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Ballparks in West Offer D.C. Divergent Lessons

By Peter Whoriskey
Washington Post Staff Writer
Monday, November 15, 2004; Page A01

SEATTLE -- John Kazdal and other property owners thought their ramshackle industrial neighborhood was about to be reborn when it was selected as the site for a new major league ballpark. County leaders said the stadium would trigger commercial investment, just as supporters of a new D.C. ballpark say their plan will transform the Anacostia waterfront.

But five years after the opening of Safeco Field here, Kazdal's plan to remodel his old, brick warehouse into a fancy three-level brew pub has gone nowhere. He still is selling used restaurant equipment from his building. And the streets around the ballpark remain marked by empty buildings, covered windows and "For Lease" signs.


When Seattle chose a new ballpark site, John Kazdal planned to remodel his nearby warehouse into a brew pub, but his plans have not materialized. (Patrick Hagerty For The Washington Post)

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"This would be the perfect place to loosen your tie and have a couple of brewskis before a game, you know?" he said last week, looking out from his rooftop, less than a block from the stadium. "I thought this area would take off."

Some 1,300 miles away, merchants and property owners near Denver's Coors Field have a markedly different perspective on what a stadium can do for a city.

They believe that their nine-year-old ballpark has contributed to the revival of the surrounding neighborhood, a community of restaurants, loft apartments, offices, hotels and tony shops that has become one of the city's most popular sections.

"A ballpark can be a giant marketing engine," said Denver Mayor John W. Hickenlooper, who closely watched the effects of Coors Field as the owner of a brew pub two blocks away.

"The ballpark was the perfect project, at the perfect place, at the perfect time," said Karle Seydel, a Denver area planner, in an interview at his office a few blocks from the ballpark, where the Colorado Rockies play. "It helped turn this area around."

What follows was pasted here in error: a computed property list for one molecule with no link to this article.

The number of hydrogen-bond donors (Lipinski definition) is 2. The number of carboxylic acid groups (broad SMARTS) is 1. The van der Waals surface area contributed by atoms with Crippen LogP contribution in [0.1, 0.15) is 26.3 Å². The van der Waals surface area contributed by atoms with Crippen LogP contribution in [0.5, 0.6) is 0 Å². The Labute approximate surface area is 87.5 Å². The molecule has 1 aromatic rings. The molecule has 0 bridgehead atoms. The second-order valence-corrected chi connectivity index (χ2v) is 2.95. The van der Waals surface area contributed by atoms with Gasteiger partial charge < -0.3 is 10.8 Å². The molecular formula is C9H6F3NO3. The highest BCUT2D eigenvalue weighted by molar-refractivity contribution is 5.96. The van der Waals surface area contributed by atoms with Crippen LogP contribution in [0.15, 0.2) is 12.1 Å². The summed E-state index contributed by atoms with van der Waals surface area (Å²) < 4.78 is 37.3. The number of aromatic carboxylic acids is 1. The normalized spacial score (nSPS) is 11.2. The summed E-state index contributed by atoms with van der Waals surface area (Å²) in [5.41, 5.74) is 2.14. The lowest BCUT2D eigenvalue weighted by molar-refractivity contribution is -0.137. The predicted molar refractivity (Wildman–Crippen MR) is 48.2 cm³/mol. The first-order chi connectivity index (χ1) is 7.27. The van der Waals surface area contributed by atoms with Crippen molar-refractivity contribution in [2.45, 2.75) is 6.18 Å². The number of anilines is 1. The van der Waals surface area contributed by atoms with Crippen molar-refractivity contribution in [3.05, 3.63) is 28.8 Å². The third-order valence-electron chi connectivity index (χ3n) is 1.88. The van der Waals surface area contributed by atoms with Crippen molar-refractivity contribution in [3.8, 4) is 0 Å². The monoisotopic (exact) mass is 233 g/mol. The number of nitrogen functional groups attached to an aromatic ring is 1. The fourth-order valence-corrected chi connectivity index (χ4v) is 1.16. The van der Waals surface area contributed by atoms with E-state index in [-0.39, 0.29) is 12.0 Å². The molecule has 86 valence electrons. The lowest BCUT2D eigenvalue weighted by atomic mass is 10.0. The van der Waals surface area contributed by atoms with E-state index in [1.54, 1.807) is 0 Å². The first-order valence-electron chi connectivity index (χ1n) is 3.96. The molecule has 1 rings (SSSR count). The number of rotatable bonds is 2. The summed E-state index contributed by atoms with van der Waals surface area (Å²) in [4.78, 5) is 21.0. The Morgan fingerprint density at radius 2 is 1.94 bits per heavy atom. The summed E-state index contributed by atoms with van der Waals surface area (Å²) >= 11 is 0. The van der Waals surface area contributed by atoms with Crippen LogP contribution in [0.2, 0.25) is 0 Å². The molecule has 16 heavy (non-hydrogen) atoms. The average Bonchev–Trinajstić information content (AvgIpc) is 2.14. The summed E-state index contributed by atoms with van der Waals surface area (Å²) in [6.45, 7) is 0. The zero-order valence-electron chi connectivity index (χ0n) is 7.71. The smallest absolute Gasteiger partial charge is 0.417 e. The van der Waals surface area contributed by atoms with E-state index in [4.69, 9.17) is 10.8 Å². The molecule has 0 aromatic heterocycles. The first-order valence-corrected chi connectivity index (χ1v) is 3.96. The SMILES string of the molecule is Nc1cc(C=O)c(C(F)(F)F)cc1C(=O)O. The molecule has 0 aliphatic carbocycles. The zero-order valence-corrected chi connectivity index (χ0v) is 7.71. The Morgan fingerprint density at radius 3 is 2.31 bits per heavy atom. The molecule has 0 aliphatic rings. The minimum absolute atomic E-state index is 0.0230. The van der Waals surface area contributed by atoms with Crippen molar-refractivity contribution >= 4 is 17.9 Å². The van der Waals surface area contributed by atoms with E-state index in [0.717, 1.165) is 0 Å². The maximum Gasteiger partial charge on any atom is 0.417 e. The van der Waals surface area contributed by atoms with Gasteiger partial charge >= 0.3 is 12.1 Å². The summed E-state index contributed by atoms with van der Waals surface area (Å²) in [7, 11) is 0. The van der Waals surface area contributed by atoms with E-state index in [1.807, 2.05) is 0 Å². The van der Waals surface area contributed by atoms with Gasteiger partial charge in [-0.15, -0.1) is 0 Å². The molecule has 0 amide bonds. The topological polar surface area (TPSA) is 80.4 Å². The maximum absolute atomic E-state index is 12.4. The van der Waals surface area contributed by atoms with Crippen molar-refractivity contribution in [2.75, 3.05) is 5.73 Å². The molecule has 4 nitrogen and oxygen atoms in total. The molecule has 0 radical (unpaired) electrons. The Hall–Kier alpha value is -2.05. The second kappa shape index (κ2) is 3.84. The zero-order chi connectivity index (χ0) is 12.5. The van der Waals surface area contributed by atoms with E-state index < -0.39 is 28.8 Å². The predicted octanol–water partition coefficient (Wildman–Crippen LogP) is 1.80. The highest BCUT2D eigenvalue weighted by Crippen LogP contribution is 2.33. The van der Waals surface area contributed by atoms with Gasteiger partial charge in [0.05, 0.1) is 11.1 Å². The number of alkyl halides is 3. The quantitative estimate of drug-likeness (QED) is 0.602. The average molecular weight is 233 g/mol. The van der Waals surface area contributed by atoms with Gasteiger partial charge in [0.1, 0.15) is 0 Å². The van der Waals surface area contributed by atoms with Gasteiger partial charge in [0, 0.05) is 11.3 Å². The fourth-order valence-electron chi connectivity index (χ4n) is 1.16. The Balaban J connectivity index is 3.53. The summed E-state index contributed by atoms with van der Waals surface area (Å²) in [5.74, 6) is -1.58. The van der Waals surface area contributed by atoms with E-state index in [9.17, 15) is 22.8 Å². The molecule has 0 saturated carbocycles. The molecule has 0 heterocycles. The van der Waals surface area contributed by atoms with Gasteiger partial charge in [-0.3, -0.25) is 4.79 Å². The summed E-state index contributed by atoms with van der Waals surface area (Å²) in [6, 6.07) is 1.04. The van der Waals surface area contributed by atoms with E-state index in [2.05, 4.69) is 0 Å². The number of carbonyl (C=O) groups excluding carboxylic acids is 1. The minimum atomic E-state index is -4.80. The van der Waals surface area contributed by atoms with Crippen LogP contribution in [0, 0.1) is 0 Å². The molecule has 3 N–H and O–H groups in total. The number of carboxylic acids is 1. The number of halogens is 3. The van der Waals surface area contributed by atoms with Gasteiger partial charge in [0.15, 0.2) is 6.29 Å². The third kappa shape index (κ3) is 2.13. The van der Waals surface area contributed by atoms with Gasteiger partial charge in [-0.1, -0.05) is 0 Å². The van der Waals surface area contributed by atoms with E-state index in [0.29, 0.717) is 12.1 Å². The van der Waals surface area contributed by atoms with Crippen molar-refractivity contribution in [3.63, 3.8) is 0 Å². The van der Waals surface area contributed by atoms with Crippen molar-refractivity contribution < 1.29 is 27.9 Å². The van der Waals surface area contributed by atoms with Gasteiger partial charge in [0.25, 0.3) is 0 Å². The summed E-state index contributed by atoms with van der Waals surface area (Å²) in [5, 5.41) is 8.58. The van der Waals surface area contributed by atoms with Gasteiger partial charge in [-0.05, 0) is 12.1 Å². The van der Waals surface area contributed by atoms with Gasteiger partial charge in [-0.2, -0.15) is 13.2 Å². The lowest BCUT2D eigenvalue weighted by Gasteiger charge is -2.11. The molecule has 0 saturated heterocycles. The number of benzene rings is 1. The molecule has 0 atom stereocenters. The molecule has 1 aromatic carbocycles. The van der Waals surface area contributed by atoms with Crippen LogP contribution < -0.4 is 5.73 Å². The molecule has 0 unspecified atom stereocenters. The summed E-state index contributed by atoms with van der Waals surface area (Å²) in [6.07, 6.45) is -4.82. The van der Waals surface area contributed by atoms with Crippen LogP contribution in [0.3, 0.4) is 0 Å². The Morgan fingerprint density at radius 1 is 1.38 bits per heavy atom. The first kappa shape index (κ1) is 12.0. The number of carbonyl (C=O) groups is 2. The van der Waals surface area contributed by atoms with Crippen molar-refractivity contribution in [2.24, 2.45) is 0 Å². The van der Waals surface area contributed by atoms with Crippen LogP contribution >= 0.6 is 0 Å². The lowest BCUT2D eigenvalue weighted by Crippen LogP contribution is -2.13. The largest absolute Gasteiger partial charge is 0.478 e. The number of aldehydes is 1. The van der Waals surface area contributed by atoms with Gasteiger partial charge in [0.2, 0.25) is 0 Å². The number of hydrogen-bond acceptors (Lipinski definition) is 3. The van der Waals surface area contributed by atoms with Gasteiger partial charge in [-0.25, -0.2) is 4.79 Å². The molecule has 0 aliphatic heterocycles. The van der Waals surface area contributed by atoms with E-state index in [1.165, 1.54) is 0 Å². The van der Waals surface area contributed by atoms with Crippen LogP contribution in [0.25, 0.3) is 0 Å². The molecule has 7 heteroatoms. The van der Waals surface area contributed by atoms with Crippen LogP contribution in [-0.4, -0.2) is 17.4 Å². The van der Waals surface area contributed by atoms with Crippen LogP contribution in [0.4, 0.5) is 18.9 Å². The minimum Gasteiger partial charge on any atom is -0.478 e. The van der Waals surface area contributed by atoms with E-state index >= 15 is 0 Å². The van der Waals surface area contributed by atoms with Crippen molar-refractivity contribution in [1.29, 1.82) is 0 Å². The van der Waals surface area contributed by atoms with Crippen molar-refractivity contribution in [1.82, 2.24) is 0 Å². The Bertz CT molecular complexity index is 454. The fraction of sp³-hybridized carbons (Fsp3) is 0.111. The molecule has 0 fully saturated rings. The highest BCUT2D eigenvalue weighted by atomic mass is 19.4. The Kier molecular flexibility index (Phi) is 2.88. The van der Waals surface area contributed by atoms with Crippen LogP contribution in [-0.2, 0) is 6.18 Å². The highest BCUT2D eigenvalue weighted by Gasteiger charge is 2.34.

As Mayor Anthony A. Williams lobbies for D.C. Council approval of a publicly financed stadium, one of his primary arguments is that the project would stimulate billions of dollars in development around the site.

Yet the experiences of Seattle and Denver show just how difficult it is to predict a stadium's role as a catalyst for neighborhood revitalization.

The ballpark projects in Seattle and Denver are roughly similar to the one that Washington's leaders are considering. Both stadiums relied largely on public funding, both were built in run-down areas near downtown and both inspired hopes that they would spur the turnaround of those neighborhoods.

Now, the Denver and Seattle ballparks symbolize the two extremes in a national debate over the economic benefits of building stadiums. Boosters of stadium projects cite Denver and a few other cities as success stories, while skeptics list a group of cities that includes Seattle.

A closer look at what happened in those two cities suggests that to some extent, the widely differing results involve factors that city planners and politicians could not have foreseen. Seattle officials note, for example, that Safeco Field opened as the dot-com recession was hitting.

Some reasons for the different outcomes, however, now seem obvious.

Coors Field was built in 1995 at the edge of Lower Downtown, a historic neighborhood where blocks of turn-of-the-century brick buildings had obvious potential for commercial and residential renovation. Safeco Field, two blocks from the waterfront, is near less-attractive industrial port buildings; the closest commercial center, historic Pioneer Square, is six blocks away.


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